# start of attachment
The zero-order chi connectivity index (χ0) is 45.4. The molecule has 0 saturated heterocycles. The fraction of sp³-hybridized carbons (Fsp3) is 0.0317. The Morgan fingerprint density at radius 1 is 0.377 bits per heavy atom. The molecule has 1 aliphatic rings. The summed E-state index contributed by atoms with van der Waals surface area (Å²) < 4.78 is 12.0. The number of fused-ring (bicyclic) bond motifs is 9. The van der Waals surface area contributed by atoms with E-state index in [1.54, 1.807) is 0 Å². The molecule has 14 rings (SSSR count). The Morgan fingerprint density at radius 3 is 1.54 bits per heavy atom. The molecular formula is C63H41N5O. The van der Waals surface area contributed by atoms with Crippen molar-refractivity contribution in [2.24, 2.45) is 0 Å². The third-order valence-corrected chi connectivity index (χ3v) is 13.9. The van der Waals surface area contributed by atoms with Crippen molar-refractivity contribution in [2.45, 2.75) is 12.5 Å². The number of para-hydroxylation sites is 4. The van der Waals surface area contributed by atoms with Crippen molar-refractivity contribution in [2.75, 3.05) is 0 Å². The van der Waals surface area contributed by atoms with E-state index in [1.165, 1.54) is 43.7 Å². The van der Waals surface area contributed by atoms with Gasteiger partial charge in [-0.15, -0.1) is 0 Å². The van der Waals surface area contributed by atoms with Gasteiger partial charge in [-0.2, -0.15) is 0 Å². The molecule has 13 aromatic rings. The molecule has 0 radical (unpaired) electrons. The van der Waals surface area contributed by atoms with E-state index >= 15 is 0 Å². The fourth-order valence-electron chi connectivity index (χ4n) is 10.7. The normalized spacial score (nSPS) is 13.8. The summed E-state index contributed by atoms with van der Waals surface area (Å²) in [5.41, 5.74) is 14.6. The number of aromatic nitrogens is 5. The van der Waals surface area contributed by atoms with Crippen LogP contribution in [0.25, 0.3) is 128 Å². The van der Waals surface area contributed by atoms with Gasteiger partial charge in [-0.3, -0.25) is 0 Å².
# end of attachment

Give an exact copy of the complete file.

The zero-order chi connectivity index (χ0) is 45.4. The molecule has 0 saturated heterocycles. The fraction of sp³-hybridized carbons (Fsp3) is 0.0317. The Morgan fingerprint density at radius 1 is 0.377 bits per heavy atom. The molecule has 1 aliphatic rings. The summed E-state index contributed by atoms with van der Waals surface area (Å²) < 4.78 is 12.0. The number of fused-ring (bicyclic) bond motifs is 9. The van der Waals surface area contributed by atoms with E-state index in [1.54, 1.807) is 0 Å². The molecule has 14 rings (SSSR count). The Morgan fingerprint density at radius 3 is 1.54 bits per heavy atom. The molecular formula is C63H41N5O. The van der Waals surface area contributed by atoms with Crippen molar-refractivity contribution in [2.24, 2.45) is 0 Å². The third-order valence-corrected chi connectivity index (χ3v) is 13.9. The van der Waals surface area contributed by atoms with Crippen molar-refractivity contribution in [2.45, 2.75) is 12.5 Å². The number of para-hydroxylation sites is 4. The van der Waals surface area contributed by atoms with Crippen molar-refractivity contribution in [2.75, 3.05) is 0 Å². The van der Waals surface area contributed by atoms with E-state index in [1.165, 1.54) is 43.7 Å². The van der Waals surface area contributed by atoms with Gasteiger partial charge in [-0.15, -0.1) is 0 Å². The van der Waals surface area contributed by atoms with Gasteiger partial charge in [-0.2, -0.15) is 0 Å². The molecule has 13 aromatic rings. The molecule has 0 radical (unpaired) electrons. The van der Waals surface area contributed by atoms with E-state index >= 15 is 0 Å². The fourth-order valence-electron chi connectivity index (χ4n) is 10.7. The normalized spacial score (nSPS) is 13.8. The summed E-state index contributed by atoms with van der Waals surface area (Å²) in [5.41, 5.74) is 14.6. The number of aromatic nitrogens is 5. The van der Waals surface area contributed by atoms with Crippen LogP contribution in [0.25, 0.3) is 128 Å². The van der Waals surface area contributed by atoms with Gasteiger partial charge in [-0.3, -0.25) is 0 Å².